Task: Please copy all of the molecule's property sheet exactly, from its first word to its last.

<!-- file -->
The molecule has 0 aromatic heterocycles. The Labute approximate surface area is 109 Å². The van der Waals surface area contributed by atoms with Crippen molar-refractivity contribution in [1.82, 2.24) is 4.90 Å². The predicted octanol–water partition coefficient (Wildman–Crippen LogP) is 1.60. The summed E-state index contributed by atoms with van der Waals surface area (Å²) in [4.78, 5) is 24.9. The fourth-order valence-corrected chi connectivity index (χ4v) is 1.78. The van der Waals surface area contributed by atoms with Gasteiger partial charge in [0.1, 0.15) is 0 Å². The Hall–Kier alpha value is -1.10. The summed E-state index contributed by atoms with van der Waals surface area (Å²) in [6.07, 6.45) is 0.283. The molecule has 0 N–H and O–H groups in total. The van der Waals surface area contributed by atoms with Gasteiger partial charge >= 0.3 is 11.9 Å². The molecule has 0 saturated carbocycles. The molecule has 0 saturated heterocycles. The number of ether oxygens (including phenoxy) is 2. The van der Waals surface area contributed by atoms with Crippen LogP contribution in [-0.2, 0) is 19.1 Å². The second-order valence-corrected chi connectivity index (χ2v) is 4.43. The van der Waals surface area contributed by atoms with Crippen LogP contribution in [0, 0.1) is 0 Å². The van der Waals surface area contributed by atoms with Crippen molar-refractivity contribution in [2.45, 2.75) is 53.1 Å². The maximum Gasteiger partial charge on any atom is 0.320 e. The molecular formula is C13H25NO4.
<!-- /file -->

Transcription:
The molecule has 0 aromatic heterocycles. The Labute approximate surface area is 109 Å². The van der Waals surface area contributed by atoms with Crippen molar-refractivity contribution in [1.82, 2.24) is 4.90 Å². The predicted octanol–water partition coefficient (Wildman–Crippen LogP) is 1.60. The summed E-state index contributed by atoms with van der Waals surface area (Å²) in [4.78, 5) is 24.9. The fourth-order valence-corrected chi connectivity index (χ4v) is 1.78. The van der Waals surface area contributed by atoms with Gasteiger partial charge in [0.1, 0.15) is 0 Å². The Hall–Kier alpha value is -1.10. The summed E-state index contributed by atoms with van der Waals surface area (Å²) in [6.07, 6.45) is 0.283. The molecule has 0 N–H and O–H groups in total. The van der Waals surface area contributed by atoms with Gasteiger partial charge >= 0.3 is 11.9 Å². The molecule has 0 saturated carbocycles. The molecule has 0 saturated heterocycles. The number of ether oxygens (including phenoxy) is 2. The van der Waals surface area contributed by atoms with Crippen LogP contribution in [-0.2, 0) is 19.1 Å². The second-order valence-corrected chi connectivity index (χ2v) is 4.43. The van der Waals surface area contributed by atoms with Crippen LogP contribution in [0, 0.1) is 0 Å². The van der Waals surface area contributed by atoms with Crippen molar-refractivity contribution in [2.45, 2.75) is 53.1 Å². The maximum Gasteiger partial charge on any atom is 0.320 e. The molecular formula is C13H25NO4.